GENEVA – The recent resolution of the United Nations General Assembly (A/RES/59/57) makes achieving a fully inclusive and equitable globalization a core issue on the international economic and social development agendas.
It also gives new significance to the ILO's contributions to the Millennium Declaration's aim of ensuring that globalization becomes a positive force for the people of the entire world.
Under the resolution, the wider challenges and opportunities linked to globalization will be part of the Millennium Declaration's comprehensive review in 2005. They will also be included in the ten-year review this year of the World Summit for Social Development, by the UN Commission on Social Development.
These are steps forward since the impacts of globalization were not yet fully visible during the Millennium Summit's preparatory phases.
In February 2004, the case for an inclusive and equitable globalization was forcefully argued in a report of the World Commission on the Social Dimension of Globalization (WCSDG), set up by the ILO. The report entitled, "A Fair Globalization, Creating Opportunities for All" proposed key paths and solutions to make globalization more beneficial for people everywhere.
Some thirty Heads of State and Governments welcomed the report at a UN special event in September 2004 on "A Fair Globalization: Implementing the Millennium Declaration". The event was hosted by the World Commission Co-Chairs, Finnish President Tarja Halonen and Tanzanian President Benjamin William Mkapa, with ILO Director-General Juan Somavia acting as moderator.
One of the outcomes was the adoption on 2 December 2004 of the General Assembly resolution tabled by the United Republic of Tanzania and the Republic of Finland, with support from 74 other co-sponsoring Member States.
The resolution asks UN Secretary General Kofi Annan to take the World Commission's report into account in his comprehensive assessment of implementation of Millennium Summit decisions, prepared for the high level review at next year's UNGA. It calls on relevant UN agencies and other multilateral institutions to provide information to the Secretary-General on their activities to promote an inclusive and equitable globalization. Thus, the resolution takes the first steps towards bringing all concerned international bodies into a more coherent, better coordinated and less fragmented multilateral framework for managing globalization.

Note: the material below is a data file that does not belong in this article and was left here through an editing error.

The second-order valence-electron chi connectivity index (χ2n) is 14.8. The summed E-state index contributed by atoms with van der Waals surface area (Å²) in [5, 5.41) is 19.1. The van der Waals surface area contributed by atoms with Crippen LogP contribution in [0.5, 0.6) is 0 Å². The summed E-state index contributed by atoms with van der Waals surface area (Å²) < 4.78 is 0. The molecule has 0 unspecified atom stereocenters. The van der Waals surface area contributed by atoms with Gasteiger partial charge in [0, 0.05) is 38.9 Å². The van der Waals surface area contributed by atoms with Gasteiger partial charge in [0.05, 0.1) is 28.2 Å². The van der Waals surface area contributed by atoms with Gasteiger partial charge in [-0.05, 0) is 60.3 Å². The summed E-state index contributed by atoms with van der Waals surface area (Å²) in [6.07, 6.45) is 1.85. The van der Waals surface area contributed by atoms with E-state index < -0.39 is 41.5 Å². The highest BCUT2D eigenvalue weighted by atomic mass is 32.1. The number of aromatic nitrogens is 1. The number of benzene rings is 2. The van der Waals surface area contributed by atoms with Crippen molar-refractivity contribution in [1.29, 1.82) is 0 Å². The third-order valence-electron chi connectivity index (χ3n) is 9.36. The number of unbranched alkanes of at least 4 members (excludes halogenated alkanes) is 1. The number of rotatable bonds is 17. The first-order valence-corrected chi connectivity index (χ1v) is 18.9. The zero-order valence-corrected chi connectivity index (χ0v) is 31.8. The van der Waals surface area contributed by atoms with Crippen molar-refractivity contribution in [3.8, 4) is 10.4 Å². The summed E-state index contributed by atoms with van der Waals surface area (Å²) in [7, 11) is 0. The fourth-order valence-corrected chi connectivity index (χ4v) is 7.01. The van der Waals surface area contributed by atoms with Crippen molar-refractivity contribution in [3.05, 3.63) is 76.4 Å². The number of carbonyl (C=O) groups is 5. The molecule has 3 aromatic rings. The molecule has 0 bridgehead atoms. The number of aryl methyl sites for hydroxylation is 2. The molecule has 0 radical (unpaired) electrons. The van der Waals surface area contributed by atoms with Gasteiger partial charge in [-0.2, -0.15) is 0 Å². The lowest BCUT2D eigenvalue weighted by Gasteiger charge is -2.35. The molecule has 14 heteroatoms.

From the ILO's perspective, the issues of a fair globalization and decent work are inextricably tied together. Explaining the ties, ILO Director-General Juan Somavia told a World Bank meeting in 2004, "Opening up opportunities for decent work is linked to spreading the benefits of globalization. And most people who feel excluded do not have an ideological resistance to globalization. They approach it in a very practical way ‘I'm going to like it if I see and feel the benefits. But don't tell me to embrace it when I don't see those benefits in my life, in my family, in my community, in my own future. I want a globalization that works for me.'"
The World Commission's report emphasizes that globalization is fair when it creates opportunities for all while creating progressively better jobs. Globalization must help to reduce poverty and encourage prosperity through enterprise development, open markets, business, investment and trade.
Annan put this succinctly when he said at the UN special event, "The best anti-poverty program is employment and the best road to economic empowerment and social well-being lies in decent work".
The ILO sees decent work as the common thread of globalization because it is a truly global goal, shared by all societies and implemented according to the possibilities and opportunities of each country. It stands on four pillars – employment and enterprise creation, rights at work, basic social protection and a functioning system of dialogue among governments with employers and workers organizations. These are also the foundations of a fair and inclusive globalization.
The question is how to make globalization beneficial for all people, especially in developing countries. The report considers that it has great potential for good because of its ability to promote open societies, open economies and a freer exchange of goods, knowledge and ideas.
However, current workings of globalization are "ethically unacceptable and politically unsustainable" leading to unbalanced outcomes. They are in many respects a seedbed of global insecurity. Policy changes are needed to bridge the gap between what globalization is capable of delivering and what is actually being delivered.
The report makes a strong case for reforms, starting from home and sustained with support from fair international rules in trade, finance, debt and migration as well as answerable institutions and sustainable global growth policies.
The new General Assembly resolution could make it easier to move towards these outcomes with the help of appropriate national strategies, backed by multilateral structures that can generate fair opportunities for all.